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Brewer hails passage of cuts, says it’s a good day

Gov. Jan Brewer, flanked by Senate President Bob Burns and House Speaker Kirk Adams, signed the special session bills just hours after they passed the House.

She said it was a good day and noted that the bills will eliminate about $542 million from the deficit, but said those cuts are only the first step in solving the budget crisis. Brewer will meet with legislative leadership on Monday to discuss the parameters of another special session that she hopes to have before Christmas so lawmakers can make additional cuts and find a way to bring in more revenue to the state.

“This is just the beginning. There’s going to be a lot of tough decisions that are going to have to be made. And I think that collectively, between the Legislature and myself, we will come to that solution,” Brewer said at a press conference after the bill signing ceremony. The bottom line is that we know … that we have no other alternative as to go in and make serious cuts and find another avenue of revenue.”

Brewer has spent much of the year pushing for the Legislature to put a temporary 1-cent sales tax on the ballot, and after the deadline passed for a November ballot measure, said she hoped to put it on the ballot in March, when many cities will hold municipal elections. A deal that included that ballot referral failed during a special session in August.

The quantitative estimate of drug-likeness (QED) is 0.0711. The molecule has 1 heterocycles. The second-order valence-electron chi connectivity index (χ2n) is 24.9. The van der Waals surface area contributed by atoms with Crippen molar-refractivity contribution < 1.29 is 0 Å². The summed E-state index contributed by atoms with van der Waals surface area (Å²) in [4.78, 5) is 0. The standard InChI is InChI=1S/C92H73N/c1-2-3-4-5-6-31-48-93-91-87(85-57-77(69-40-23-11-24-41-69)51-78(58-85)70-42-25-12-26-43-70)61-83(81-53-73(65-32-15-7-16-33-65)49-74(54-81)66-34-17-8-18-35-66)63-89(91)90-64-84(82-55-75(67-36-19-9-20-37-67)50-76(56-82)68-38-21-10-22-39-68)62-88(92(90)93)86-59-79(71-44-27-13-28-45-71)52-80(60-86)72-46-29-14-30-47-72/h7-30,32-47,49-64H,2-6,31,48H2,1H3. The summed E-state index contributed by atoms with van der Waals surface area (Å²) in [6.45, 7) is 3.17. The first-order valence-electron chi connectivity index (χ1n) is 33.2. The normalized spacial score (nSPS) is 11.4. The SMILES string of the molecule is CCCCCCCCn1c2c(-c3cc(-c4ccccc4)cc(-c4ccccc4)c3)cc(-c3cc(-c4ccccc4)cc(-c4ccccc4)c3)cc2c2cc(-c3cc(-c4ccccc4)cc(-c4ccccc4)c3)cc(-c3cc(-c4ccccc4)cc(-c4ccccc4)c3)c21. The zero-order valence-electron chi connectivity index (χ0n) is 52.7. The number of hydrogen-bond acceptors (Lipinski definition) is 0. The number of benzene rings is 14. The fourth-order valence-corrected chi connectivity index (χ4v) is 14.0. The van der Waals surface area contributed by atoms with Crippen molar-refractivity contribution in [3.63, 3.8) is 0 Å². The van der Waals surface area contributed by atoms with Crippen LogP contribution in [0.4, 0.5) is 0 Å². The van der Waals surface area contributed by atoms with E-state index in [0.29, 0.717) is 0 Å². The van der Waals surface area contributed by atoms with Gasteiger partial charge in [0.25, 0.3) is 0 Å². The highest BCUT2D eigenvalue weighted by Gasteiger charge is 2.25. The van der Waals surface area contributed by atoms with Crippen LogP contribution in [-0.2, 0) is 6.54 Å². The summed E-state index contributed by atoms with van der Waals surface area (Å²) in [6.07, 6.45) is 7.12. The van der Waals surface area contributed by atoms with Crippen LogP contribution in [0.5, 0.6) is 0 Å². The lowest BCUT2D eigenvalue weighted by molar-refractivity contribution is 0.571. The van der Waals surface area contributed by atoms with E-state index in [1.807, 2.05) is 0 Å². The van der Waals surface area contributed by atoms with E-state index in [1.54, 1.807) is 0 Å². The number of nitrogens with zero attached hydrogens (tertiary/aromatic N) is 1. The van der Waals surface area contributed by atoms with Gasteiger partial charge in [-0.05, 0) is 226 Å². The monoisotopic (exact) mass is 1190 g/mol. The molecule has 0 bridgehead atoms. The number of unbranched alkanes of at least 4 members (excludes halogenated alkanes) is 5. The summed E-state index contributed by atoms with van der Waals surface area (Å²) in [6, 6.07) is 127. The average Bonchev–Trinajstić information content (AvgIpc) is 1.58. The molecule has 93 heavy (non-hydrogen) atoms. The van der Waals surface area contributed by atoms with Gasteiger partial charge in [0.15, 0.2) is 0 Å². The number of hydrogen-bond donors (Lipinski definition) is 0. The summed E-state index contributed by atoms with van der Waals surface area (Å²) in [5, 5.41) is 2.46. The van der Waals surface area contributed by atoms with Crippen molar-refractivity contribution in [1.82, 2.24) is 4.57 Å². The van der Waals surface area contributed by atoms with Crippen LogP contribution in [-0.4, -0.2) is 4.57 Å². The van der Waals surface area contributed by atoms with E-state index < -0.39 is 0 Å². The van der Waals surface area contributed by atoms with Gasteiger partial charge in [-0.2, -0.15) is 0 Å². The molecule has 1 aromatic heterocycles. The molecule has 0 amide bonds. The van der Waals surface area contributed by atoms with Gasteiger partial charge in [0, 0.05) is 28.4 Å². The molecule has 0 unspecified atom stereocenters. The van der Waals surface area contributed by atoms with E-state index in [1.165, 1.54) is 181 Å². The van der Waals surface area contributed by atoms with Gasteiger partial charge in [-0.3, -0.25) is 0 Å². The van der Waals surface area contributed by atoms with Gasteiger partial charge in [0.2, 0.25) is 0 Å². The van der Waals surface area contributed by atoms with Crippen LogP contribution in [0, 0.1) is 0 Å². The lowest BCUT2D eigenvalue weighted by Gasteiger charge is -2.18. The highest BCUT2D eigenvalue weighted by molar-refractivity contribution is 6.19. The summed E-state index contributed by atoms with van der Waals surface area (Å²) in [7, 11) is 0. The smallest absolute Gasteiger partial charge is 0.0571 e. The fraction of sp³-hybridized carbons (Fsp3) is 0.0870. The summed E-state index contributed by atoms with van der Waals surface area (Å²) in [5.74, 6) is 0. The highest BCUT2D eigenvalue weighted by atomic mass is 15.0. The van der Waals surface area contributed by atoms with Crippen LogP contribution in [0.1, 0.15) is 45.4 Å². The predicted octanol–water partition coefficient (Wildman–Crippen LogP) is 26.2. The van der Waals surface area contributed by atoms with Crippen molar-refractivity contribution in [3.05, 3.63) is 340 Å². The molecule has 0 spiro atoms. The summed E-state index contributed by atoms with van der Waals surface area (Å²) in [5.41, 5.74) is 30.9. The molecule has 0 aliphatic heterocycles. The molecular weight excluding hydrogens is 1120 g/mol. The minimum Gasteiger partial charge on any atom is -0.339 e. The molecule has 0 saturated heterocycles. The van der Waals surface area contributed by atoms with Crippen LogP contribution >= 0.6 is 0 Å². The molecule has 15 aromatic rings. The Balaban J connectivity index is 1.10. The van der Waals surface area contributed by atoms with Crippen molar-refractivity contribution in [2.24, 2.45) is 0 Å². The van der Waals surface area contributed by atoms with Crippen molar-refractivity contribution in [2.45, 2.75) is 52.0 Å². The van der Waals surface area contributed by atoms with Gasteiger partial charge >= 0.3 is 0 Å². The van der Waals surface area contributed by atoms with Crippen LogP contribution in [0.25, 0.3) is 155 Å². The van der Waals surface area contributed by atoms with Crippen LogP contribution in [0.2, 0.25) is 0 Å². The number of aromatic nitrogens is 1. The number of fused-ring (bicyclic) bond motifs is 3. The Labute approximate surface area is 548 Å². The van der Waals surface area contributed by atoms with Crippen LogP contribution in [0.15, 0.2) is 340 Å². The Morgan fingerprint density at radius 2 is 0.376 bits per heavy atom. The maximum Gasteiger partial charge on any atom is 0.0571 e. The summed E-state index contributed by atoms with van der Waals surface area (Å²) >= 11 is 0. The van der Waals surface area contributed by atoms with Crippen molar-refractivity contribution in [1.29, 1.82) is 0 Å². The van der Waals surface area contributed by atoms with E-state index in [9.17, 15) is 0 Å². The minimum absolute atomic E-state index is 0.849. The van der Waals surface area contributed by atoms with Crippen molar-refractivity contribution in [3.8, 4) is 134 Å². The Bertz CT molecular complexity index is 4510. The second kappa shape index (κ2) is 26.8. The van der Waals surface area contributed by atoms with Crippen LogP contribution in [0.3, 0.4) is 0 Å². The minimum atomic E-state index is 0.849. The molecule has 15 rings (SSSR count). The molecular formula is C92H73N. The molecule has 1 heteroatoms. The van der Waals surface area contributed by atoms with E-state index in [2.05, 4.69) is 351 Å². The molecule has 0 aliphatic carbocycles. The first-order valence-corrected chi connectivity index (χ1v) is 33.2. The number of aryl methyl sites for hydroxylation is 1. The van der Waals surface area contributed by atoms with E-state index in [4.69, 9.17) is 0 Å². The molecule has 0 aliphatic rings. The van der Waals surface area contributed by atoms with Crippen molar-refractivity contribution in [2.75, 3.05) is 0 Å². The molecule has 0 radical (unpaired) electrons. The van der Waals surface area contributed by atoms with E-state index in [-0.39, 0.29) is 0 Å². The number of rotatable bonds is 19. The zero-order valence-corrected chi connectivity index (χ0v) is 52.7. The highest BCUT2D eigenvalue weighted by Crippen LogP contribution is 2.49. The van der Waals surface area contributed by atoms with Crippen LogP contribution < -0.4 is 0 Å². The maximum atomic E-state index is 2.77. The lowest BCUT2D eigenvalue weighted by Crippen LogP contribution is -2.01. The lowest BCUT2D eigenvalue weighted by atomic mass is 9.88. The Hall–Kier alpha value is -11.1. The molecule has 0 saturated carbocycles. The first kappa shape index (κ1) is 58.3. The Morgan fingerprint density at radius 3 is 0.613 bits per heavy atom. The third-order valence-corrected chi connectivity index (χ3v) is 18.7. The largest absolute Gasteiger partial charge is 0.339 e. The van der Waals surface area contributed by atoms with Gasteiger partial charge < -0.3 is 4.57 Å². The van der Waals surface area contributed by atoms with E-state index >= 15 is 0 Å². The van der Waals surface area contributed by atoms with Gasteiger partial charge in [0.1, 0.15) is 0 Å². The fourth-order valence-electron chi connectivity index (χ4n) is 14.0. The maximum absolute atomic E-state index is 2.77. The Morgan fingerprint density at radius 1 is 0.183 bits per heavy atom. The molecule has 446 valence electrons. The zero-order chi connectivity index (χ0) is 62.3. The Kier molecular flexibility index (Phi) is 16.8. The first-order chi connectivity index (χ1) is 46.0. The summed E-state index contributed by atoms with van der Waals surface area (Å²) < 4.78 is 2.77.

The governor said she was open to other revenue proposals besides the sales-tax hike, but continued to insist that the state needs additional revenue.

“The temporary sales tax was a possibility that I thought was a solution. It doesn’t have to be a temporary sales tax. It can be another manner of some shape or form to increase revenue. But we all know that we cannot continue down the path that we’ve been going. We need revenue and we need to do budget cuts,” she said.

Adams said they took a significant bite out of the deficit, but said that if there is a down note to the special session, it’s that they did not get any participation from Democratic lawmakers, none of whom voted for the bills. He dismissed previous Democratic budget proposals as vague and lacking details, and expressed hope that legislative Democrats would take a greater role in the solving the budget crisis.

“The Democrats have not brought forward a single itemized proposal of what they would do for revenues or cuts. They have the same access to the Joint Legislative Budget Committee as any Republican does,” Adams said. “We would like to see a true Democratic proposal for revenue and for how they would address the spending issues. To date, over 11 months into this process, we have yet to see one.”

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